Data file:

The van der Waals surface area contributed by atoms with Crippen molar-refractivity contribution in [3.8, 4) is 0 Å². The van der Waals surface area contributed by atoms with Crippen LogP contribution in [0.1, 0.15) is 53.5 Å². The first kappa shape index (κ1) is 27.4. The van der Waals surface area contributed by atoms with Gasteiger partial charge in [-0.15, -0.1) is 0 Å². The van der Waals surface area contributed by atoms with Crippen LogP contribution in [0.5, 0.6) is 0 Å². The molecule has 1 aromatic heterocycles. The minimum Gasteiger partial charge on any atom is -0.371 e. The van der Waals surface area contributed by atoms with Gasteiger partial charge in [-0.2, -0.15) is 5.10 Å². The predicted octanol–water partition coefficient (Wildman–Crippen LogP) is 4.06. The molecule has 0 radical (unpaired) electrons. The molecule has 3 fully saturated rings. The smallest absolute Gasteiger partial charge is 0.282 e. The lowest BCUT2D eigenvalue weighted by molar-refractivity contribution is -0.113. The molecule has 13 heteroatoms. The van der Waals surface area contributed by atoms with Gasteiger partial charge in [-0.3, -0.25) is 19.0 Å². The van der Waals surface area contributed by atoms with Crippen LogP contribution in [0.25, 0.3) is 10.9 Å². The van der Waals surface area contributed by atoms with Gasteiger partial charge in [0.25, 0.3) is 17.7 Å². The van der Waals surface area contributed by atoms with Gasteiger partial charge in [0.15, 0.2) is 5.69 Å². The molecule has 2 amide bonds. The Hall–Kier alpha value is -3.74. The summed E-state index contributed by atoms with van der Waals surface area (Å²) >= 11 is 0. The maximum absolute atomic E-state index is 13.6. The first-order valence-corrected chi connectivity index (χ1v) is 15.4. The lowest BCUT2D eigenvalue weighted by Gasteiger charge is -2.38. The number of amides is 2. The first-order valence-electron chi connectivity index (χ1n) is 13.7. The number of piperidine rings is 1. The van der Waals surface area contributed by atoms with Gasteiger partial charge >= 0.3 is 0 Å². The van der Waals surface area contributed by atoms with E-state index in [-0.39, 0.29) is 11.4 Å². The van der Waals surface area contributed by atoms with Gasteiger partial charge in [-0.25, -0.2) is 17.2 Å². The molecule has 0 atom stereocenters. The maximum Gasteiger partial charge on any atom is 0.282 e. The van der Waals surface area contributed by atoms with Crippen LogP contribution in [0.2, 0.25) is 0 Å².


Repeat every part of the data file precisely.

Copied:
The van der Waals surface area contributed by atoms with Crippen molar-refractivity contribution in [3.8, 4) is 0 Å². The van der Waals surface area contributed by atoms with Crippen LogP contribution in [0.1, 0.15) is 53.5 Å². The first kappa shape index (κ1) is 27.4. The van der Waals surface area contributed by atoms with Gasteiger partial charge in [-0.15, -0.1) is 0 Å². The van der Waals surface area contributed by atoms with Crippen LogP contribution in [0.5, 0.6) is 0 Å². The molecule has 1 aromatic heterocycles. The minimum Gasteiger partial charge on any atom is -0.371 e. The van der Waals surface area contributed by atoms with Gasteiger partial charge in [-0.2, -0.15) is 5.10 Å². The predicted octanol–water partition coefficient (Wildman–Crippen LogP) is 4.06. The molecule has 0 radical (unpaired) electrons. The molecule has 3 fully saturated rings. The smallest absolute Gasteiger partial charge is 0.282 e. The lowest BCUT2D eigenvalue weighted by molar-refractivity contribution is -0.113. The molecule has 13 heteroatoms. The van der Waals surface area contributed by atoms with Gasteiger partial charge in [-0.3, -0.25) is 19.0 Å². The van der Waals surface area contributed by atoms with Crippen LogP contribution in [0.25, 0.3) is 10.9 Å². The van der Waals surface area contributed by atoms with Gasteiger partial charge in [0.25, 0.3) is 17.7 Å². The van der Waals surface area contributed by atoms with Gasteiger partial charge in [0.15, 0.2) is 5.69 Å². The molecule has 2 amide bonds. The Hall–Kier alpha value is -3.74. The summed E-state index contributed by atoms with van der Waals surface area (Å²) >= 11 is 0. The maximum absolute atomic E-state index is 13.6. The first-order valence-corrected chi connectivity index (χ1v) is 15.4. The lowest BCUT2D eigenvalue weighted by Gasteiger charge is -2.38. The number of amides is 2. The first-order valence-electron chi connectivity index (χ1n) is 13.7. The number of piperidine rings is 1. The van der Waals surface area contributed by atoms with Gasteiger partial charge >= 0.3 is 0 Å². The van der Waals surface area contributed by atoms with E-state index in [-0.39, 0.29) is 11.4 Å². The van der Waals surface area contributed by atoms with Gasteiger partial charge in [-0.25, -0.2) is 17.2 Å². The molecule has 0 atom stereocenters. The maximum Gasteiger partial charge on any atom is 0.282 e. The van der Waals surface area contributed by atoms with Crippen LogP contribution in [0.2, 0.25) is 0 Å².